HN: What advice would you give to other interns?

SM: Be open to anything. There are opportunities within this internship program between moonlighting, between leadership teams, there are so many opportunities to learn and to try things that are new. I never expected to be where I am at with this, but be open to trying. That’s how you’ll have a good time and that’s how you’ll learn a lot.

HN: That’s awesome. What are some skills you’ve acquired through the DME VA internship?

SM: Yeah! A lot of my leadership skills I have had to work on. I think time management is huge. Our podcast isn’t going to be done until April. I built the timeline. I’ve had to learn how to work on something for a long period of time. My deadline isn’t “I have to do this by Friday.” It’s “I have to do this way in advance so we are good going forward.” I’ve had to learn about communicating with my team, especially with a creative vision, being able to explain that to people, getting their input, and letting them be autonomous with what they’re doing. All of those are skills that I am so lucky to be able to do. I mean even the opportunity to select a team is insane. And to be able to run and manage a program like it’s crazy. So I’m just really excited.

The other thing is that I don’t really know yet if I know what I’ve learned. I think that’s something that in hindsight you better understand what you’ve learned. I’ve been able to learn a lot from Dom, as well as Taner — two of my bosses and mentors who have taught me a lot. It’s been cool.

HN: So how does what you’re doing now with the podcast connect to what you want to do in the future?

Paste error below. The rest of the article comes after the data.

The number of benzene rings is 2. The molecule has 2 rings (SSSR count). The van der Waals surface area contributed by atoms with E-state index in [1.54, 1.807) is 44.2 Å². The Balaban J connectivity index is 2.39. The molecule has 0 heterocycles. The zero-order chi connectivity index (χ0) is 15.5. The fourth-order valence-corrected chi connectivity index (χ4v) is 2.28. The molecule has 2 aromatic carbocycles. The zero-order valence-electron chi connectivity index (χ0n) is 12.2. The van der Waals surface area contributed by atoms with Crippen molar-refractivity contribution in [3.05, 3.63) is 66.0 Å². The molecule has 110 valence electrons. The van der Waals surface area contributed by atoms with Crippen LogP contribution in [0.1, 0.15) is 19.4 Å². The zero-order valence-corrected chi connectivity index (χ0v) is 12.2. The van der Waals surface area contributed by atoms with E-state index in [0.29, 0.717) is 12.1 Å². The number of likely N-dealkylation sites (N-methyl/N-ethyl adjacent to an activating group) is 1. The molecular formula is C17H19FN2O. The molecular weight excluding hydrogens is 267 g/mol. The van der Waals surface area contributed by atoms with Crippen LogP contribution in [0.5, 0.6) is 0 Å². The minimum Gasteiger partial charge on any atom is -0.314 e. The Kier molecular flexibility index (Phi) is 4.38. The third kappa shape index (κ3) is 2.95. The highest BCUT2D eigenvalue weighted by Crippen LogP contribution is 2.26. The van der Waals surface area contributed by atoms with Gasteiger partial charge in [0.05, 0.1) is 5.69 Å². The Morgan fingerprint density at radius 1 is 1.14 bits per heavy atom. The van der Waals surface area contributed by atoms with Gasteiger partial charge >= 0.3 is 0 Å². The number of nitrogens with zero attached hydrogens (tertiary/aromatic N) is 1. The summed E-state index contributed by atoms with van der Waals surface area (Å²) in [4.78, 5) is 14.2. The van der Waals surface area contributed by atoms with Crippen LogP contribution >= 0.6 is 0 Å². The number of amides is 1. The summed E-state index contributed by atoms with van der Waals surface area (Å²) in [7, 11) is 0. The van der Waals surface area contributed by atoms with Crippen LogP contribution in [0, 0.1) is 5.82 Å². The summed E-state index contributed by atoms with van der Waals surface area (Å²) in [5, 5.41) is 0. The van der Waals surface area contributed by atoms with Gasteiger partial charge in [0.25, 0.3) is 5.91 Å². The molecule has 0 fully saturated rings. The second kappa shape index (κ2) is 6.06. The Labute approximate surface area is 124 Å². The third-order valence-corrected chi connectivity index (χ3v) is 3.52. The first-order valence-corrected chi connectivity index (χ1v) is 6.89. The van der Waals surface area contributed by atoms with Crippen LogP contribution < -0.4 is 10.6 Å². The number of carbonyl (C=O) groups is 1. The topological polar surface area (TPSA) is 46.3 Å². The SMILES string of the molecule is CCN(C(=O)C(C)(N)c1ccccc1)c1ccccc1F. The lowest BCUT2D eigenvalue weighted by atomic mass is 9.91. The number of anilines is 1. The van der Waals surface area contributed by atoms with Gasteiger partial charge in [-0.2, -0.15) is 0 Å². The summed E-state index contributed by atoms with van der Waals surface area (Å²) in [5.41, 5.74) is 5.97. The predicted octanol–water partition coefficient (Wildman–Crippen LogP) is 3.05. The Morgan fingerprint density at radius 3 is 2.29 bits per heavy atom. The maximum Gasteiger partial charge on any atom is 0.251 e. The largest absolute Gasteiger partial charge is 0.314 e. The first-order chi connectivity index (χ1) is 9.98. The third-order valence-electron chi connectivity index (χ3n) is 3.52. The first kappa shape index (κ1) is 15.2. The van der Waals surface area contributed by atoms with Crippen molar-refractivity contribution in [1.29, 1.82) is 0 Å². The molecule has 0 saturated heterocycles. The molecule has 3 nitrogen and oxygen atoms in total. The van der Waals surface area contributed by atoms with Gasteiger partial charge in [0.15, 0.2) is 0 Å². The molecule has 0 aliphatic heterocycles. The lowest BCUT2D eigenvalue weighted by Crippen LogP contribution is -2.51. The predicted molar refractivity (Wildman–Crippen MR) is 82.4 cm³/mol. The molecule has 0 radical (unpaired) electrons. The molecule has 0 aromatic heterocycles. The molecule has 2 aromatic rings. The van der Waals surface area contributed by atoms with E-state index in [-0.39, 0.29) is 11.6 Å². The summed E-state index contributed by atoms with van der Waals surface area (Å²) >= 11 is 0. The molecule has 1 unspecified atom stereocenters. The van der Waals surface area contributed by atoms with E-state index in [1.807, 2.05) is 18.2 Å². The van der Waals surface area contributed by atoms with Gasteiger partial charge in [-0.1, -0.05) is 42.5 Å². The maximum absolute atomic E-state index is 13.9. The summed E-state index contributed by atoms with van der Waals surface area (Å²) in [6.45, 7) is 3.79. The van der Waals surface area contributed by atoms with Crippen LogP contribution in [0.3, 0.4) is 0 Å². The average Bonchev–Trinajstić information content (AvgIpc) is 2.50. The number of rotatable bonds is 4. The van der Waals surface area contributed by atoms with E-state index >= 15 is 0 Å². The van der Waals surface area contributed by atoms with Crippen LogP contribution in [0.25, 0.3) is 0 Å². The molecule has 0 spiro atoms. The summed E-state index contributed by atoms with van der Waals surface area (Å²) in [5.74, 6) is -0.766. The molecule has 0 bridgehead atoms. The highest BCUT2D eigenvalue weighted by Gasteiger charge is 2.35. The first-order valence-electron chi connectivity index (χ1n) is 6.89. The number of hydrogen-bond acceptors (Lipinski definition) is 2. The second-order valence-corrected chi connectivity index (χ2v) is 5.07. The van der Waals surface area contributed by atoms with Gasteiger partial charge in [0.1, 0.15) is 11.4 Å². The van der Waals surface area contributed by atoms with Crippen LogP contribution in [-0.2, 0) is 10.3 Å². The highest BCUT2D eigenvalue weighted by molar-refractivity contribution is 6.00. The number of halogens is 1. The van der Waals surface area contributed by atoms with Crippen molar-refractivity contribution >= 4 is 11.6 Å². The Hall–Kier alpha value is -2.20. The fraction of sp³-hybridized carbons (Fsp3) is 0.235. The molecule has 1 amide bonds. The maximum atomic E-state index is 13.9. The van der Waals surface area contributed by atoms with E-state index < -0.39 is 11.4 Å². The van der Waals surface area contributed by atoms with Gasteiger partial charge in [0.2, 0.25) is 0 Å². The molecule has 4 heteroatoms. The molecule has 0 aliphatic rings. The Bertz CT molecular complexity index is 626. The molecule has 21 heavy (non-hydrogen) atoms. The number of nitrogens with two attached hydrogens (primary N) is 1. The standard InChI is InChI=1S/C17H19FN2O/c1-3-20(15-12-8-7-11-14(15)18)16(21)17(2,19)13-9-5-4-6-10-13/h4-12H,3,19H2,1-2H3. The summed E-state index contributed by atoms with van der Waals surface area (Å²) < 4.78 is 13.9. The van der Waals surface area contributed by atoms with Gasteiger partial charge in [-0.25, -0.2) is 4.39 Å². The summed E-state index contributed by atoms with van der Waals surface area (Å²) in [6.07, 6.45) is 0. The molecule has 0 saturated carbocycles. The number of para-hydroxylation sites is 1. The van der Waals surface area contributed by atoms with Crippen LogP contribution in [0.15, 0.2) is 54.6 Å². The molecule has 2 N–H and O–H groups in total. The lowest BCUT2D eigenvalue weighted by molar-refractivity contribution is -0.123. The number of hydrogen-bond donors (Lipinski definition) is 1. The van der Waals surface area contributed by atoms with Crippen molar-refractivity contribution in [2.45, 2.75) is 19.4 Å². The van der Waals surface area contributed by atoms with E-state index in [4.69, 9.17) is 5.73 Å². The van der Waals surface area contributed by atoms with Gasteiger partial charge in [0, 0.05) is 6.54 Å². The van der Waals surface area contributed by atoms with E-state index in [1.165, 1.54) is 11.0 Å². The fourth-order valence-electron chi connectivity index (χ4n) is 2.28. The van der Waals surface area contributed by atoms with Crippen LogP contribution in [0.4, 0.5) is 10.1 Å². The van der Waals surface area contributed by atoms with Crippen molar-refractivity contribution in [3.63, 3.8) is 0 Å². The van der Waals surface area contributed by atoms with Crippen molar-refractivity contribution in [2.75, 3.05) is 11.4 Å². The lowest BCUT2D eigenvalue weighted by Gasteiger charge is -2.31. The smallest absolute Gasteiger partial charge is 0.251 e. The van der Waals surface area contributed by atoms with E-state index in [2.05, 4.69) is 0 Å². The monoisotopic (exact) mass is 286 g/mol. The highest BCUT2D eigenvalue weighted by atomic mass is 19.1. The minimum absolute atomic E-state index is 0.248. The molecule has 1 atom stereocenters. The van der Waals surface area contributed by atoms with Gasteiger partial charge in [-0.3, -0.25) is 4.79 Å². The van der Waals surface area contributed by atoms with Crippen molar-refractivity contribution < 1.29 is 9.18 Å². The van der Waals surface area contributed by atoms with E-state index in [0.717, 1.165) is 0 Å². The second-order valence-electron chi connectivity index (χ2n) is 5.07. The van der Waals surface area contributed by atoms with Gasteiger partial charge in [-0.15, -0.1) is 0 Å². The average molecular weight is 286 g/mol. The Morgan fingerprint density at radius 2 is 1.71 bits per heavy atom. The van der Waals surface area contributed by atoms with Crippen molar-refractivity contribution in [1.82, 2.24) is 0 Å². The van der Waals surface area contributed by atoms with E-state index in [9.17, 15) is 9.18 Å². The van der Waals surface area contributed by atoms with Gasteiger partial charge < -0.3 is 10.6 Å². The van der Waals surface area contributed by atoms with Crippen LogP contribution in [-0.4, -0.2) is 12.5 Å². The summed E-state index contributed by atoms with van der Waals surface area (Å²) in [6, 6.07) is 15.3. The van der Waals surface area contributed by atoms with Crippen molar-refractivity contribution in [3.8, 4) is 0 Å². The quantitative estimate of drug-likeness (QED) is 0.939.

SM: I’m sort of trying to figure that out because this is not a line of work that I ever expected when I came into college. It’s a little far off from diplomacy and government work, but it is a government organization so I love seeing how it functions. But I think conceptually what I have loved about developing this podcast is taking the experiences of people (Native American veterans) and it’s a very specific experience. Try to research and understand it. Then be able to explain and share it with people who are not familiar with that experience. And that’s a lot of what I do for school and for my field. Take experiences from people all over the world, policy or whatever, and make it so an everyday person can understand or be passionate about that thing. I don’t know how it will respond yet, but it’s definitely the leadership skills, definitely the trying new things, the research, and all of that stuff. It’s also a platform that is going to continue to grow so I don’t know how I’m going to use it in the future. BUt this is replacing big editorial newspaper pieces. Different news organizations are releasing these in depth podcasts instead of a paper.

HN: What do you hope to accomplish by the end of this internship?

SM: I want to finish this. I hope to have a product that we are really proud of. I hope for it to be something that I can put out in the world and be proud of. I want to say “We did this. We built this thing and it’s really incredible.” I have a vision, and a dream, and I set the expectation pretty high when I pitched this to people and all that stuff. I want to live up to that and be able to exceed that expectation. I’m really excited for the finished product and for it all to come together and for my team to learn things and try things they’ve never done. So I’ve got a girl who is helping me run a segment who has never done any of this before. She’s recording episodes with me and she is running segments and it’s really cool to watch her try things she never would have before. So, that’s pretty rewarding as well.

HN: What has been your biggest success in this role?

SM: The times I feel like I’ve accomplished something or been successful is when I’m explaining what we’re doing to somebody outside of my network. When I first told Dom and Taner what we’re doing and they were blown away by what we’ve accomplished. When I got to work with the Dept of Tribal Relations and they were like “this is fantastic.” They were so excited to have this project. Those kinds of things. Right now we are working on interviewing a bunch of natives and collecting those stories. When people are excited about what we’re doing and are interested and are like “What you’re doing is really great and really wanted and needed”, it’s really exciting and really rewarding.

HN: What has been your biggest challenge?